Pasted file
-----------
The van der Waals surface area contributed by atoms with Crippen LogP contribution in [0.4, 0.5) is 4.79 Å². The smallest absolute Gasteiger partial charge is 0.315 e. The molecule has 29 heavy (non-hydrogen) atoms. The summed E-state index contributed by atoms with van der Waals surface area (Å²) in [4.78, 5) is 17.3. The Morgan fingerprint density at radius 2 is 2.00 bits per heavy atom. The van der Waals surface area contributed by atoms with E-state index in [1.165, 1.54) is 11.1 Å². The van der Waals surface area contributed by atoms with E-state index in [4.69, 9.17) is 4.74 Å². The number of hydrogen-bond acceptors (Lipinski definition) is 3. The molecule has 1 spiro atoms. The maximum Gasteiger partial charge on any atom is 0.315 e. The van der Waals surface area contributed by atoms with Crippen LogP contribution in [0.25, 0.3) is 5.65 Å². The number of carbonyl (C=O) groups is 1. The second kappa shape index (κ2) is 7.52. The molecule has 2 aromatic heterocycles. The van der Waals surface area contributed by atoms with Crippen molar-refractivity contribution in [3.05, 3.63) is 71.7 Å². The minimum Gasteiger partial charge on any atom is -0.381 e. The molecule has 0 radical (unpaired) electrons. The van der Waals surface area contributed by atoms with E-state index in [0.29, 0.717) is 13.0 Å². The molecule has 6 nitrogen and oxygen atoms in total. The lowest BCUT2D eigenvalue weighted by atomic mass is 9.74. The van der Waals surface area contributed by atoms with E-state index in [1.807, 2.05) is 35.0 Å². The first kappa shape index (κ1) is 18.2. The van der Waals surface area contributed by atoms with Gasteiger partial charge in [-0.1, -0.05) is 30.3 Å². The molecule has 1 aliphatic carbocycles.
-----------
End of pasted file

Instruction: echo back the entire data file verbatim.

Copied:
The van der Waals surface area contributed by atoms with Crippen LogP contribution in [0.4, 0.5) is 4.79 Å². The smallest absolute Gasteiger partial charge is 0.315 e. The molecule has 29 heavy (non-hydrogen) atoms. The summed E-state index contributed by atoms with van der Waals surface area (Å²) in [4.78, 5) is 17.3. The Morgan fingerprint density at radius 2 is 2.00 bits per heavy atom. The van der Waals surface area contributed by atoms with E-state index in [1.165, 1.54) is 11.1 Å². The van der Waals surface area contributed by atoms with E-state index in [4.69, 9.17) is 4.74 Å². The number of hydrogen-bond acceptors (Lipinski definition) is 3. The molecule has 1 spiro atoms. The maximum Gasteiger partial charge on any atom is 0.315 e. The van der Waals surface area contributed by atoms with Crippen LogP contribution in [0.25, 0.3) is 5.65 Å². The number of carbonyl (C=O) groups is 1. The second kappa shape index (κ2) is 7.52. The molecule has 2 aromatic heterocycles. The van der Waals surface area contributed by atoms with Crippen molar-refractivity contribution in [3.05, 3.63) is 71.7 Å². The minimum Gasteiger partial charge on any atom is -0.381 e. The molecule has 0 radical (unpaired) electrons. The van der Waals surface area contributed by atoms with E-state index in [0.29, 0.717) is 13.0 Å². The molecule has 6 nitrogen and oxygen atoms in total. The lowest BCUT2D eigenvalue weighted by atomic mass is 9.74. The van der Waals surface area contributed by atoms with E-state index in [1.807, 2.05) is 35.0 Å². The first kappa shape index (κ1) is 18.2. The van der Waals surface area contributed by atoms with Gasteiger partial charge in [-0.1, -0.05) is 30.3 Å². The molecule has 1 aliphatic carbocycles.